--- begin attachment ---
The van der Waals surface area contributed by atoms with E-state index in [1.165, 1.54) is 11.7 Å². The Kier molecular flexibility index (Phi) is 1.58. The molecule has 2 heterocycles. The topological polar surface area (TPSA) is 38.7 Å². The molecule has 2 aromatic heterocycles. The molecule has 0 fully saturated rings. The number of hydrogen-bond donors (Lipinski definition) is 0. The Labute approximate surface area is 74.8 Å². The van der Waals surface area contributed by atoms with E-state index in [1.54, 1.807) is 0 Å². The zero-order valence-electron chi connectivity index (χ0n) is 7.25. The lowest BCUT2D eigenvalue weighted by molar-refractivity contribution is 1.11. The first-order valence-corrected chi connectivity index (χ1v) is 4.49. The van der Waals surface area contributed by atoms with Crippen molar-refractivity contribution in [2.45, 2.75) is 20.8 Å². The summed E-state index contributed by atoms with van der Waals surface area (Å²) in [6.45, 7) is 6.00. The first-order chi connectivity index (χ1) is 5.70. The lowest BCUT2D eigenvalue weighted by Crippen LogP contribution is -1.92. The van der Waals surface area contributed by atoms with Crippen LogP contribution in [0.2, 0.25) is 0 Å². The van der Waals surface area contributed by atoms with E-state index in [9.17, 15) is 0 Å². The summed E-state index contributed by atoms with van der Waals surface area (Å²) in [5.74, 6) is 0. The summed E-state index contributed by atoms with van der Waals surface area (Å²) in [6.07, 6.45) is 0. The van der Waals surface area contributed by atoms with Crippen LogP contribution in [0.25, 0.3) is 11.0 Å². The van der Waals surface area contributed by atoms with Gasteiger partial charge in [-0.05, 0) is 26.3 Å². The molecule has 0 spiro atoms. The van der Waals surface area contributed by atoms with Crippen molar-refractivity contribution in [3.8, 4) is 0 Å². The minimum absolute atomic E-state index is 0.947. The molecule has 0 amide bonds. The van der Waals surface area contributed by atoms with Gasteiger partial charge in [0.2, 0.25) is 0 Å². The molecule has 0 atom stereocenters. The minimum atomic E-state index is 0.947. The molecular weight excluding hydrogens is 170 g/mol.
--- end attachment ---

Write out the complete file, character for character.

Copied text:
The van der Waals surface area contributed by atoms with E-state index in [1.165, 1.54) is 11.7 Å². The Kier molecular flexibility index (Phi) is 1.58. The molecule has 2 heterocycles. The topological polar surface area (TPSA) is 38.7 Å². The molecule has 2 aromatic heterocycles. The molecule has 0 fully saturated rings. The number of hydrogen-bond donors (Lipinski definition) is 0. The Labute approximate surface area is 74.8 Å². The van der Waals surface area contributed by atoms with E-state index in [1.54, 1.807) is 0 Å². The zero-order valence-electron chi connectivity index (χ0n) is 7.25. The lowest BCUT2D eigenvalue weighted by molar-refractivity contribution is 1.11. The first-order valence-corrected chi connectivity index (χ1v) is 4.49. The van der Waals surface area contributed by atoms with Crippen molar-refractivity contribution in [2.45, 2.75) is 20.8 Å². The summed E-state index contributed by atoms with van der Waals surface area (Å²) in [6.45, 7) is 6.00. The first-order chi connectivity index (χ1) is 5.70. The lowest BCUT2D eigenvalue weighted by Crippen LogP contribution is -1.92. The van der Waals surface area contributed by atoms with Crippen LogP contribution in [0.2, 0.25) is 0 Å². The van der Waals surface area contributed by atoms with E-state index in [9.17, 15) is 0 Å². The summed E-state index contributed by atoms with van der Waals surface area (Å²) in [5.74, 6) is 0. The summed E-state index contributed by atoms with van der Waals surface area (Å²) in [6.07, 6.45) is 0. The van der Waals surface area contributed by atoms with Crippen LogP contribution in [0.25, 0.3) is 11.0 Å². The van der Waals surface area contributed by atoms with Gasteiger partial charge in [-0.05, 0) is 26.3 Å². The molecule has 0 spiro atoms. The van der Waals surface area contributed by atoms with Crippen molar-refractivity contribution in [3.8, 4) is 0 Å². The minimum absolute atomic E-state index is 0.947. The molecule has 0 amide bonds. The van der Waals surface area contributed by atoms with Gasteiger partial charge in [0.2, 0.25) is 0 Å². The molecule has 0 atom stereocenters. The minimum atomic E-state index is 0.947. The molecular weight excluding hydrogens is 170 g/mol.